Throughout the years the Conservative party has stood for independent redistribution and for taking the matter out of politics. The reason of course is that either in 1953 or just before, the province of Saskatchewan lost one, if not two constituencies, including that of the Leader of the Opposition (Mr. Diefen-baker), who was the only Conservative member of the house at that time outside of Calgary in western Canada. So we have had some experience of this kind of gerrymandering, and when we have to rely on the minister who is piloting the particular act in question, and who is behind the drafting of these maps, we are naturally a little suspicious as to what might occur in the future, and have to look into the matter very carefully.

Coming back to the point about the maps, I say that there are maps and that every hon. member in the house who has seen these sketches, or whatever my hon. friend from Winnipeg North Centre wants to call them, he himself, as I say, having seen them, will

Electoral Boundaries Maps say that they are maps; make no mistake about that. If they are not maps, then the taxpayers of Canada are paying the representation commissioner money for something he should not be doing, because clause 8 of the bill requires that maps be drawn.

The next question is this. If these maps are going to be withdrawn, what is the secret behind it? Why did the minister in the last debate and during the debate on the redistribution bill, when asked whether there were maps, become white hot? Why does he lose his temper on so many occasions? He loses his temper because he has something to hide, and that is why he is opposing this motion at the present time.

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Subtopic:   MAPS SHOWING ELECTORAL BOUNDARIES
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LIB

George James McIlraith (Minister of National Revenue; President of the Privy Council)

Liberal

Mr. Mcllrailh:

May I ask the hon. member a question?

Topic:   MOTIONS FOR PAPERS
Subtopic:   MAPS SHOWING ELECTORAL BOUNDARIES
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PC

Eldon Mattison Woolliams

Progressive Conservative

Mr. Woolliams:

Yes, I would be pleased to answer it.

Topic:   MOTIONS FOR PAPERS
Subtopic:   MAPS SHOWING ELECTORAL BOUNDARIES
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LIB

George James McIlraith (Minister of National Revenue; President of the Privy Council)

Liberal

Mr. Mcllraith:

In the hon. member's last reference to losing tempers, is he speaking for himself?

Topic:   MOTIONS FOR PAPERS
Subtopic:   MAPS SHOWING ELECTORAL BOUNDARIES
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PC

Eldon Mattison Woolliams

Progressive Conservative

Mr. Woolliams:

No, I am speaking for the Minister of Transport (Mr. Pickersgill), the man who was secretary of state but was demoted. He is the man I am speaking about. I am not speaking about the member for Bow River or about the minister who has just interrupted me.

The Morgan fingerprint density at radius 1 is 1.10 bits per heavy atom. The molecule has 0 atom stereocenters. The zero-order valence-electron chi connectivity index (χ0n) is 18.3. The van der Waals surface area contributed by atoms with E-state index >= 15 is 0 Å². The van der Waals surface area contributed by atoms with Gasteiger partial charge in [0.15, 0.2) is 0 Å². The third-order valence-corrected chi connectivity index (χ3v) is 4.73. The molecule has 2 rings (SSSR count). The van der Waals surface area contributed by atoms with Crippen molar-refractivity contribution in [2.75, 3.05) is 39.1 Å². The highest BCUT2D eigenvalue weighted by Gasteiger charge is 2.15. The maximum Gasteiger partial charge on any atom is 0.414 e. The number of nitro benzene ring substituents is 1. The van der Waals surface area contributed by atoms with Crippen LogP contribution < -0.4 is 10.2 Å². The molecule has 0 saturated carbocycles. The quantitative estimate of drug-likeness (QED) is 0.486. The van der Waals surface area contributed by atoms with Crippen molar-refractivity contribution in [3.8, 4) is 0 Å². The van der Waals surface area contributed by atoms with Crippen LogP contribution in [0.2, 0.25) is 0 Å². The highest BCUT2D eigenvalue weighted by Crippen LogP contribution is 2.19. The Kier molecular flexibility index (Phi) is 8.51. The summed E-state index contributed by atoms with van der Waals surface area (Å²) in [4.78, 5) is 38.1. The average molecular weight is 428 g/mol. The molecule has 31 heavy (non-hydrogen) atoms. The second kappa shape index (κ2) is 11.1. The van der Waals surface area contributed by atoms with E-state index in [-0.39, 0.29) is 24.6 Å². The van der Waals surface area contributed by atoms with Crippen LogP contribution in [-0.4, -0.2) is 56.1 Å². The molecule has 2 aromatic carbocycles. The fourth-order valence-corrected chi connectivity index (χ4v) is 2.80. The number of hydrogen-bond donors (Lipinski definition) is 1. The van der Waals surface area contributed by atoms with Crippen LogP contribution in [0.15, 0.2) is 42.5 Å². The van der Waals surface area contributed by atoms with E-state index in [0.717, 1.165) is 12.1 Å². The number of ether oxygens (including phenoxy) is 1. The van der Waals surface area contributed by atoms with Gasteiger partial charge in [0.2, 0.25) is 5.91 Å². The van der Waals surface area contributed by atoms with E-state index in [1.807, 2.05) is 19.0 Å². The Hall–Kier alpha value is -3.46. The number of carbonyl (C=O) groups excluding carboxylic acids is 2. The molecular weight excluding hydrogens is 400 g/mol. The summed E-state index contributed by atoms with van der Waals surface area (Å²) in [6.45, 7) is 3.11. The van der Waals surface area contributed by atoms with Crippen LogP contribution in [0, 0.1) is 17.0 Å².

Many of us have seen these maps. I should like to ask who hired the staff of the representation commission? Was there any influence exercised by the Minister of Transport, the former secretary of state, in that regard? Did he recommend these people as staff? Is this matter above politics? These are questions we would like answered. There are also other questions I should like to ask. I have been interested in the attitude of certain newspapers with regard to their suspicions about these maps, and I will read from an editorial in that regard in a minute or two. Why are these maps being hidden? Why are we suspicious? The answer is that about 65 to 75 per cent of the constituencies of this country are going to be affected, some more than others.

I have not had an expert go over these maps, and that is why I want them placed before the house so that experts can take a look at them. It would be a strange thing if we were to see that the constituencies of the frontbenchers of the Conservative party have either been wiped out or so altered that they cannot be recognized. One perfect example in this regard is the constituency of Perth, which is an old, historical riding. Would it not be strange if that constituency were wiped out?

What makes it so strange is the sales job which has been done by the former secre-

tary of state who was demoted to Minister of Transport. He keeps telling the newspapers of this country: "Oh, don't worry; we believe in a tolerance". This tolerance, Mr. Speaker, is a lot of tommyrot. I say that, because it may be as low as 1 per cent, or as high as 20 per cent, or as low as 20 per cent, or be a decimal point of 1 per cent, or exist not at all. I am dealing with just one map, in spite of what my hon. friend from Winnipeg North Centre has said, and I suppose he will want to hear what I have to say.

The fact is that there are maps. I looked up the word in the dictionary, and it means a geographical area with boundaries. Maps show boundaries, places and populations. They show geographic descriptions of various parts of the country, including mountains, and I will have something to say about mountains later.

What about the constituency of Perth? The constituency of Perth is populated by about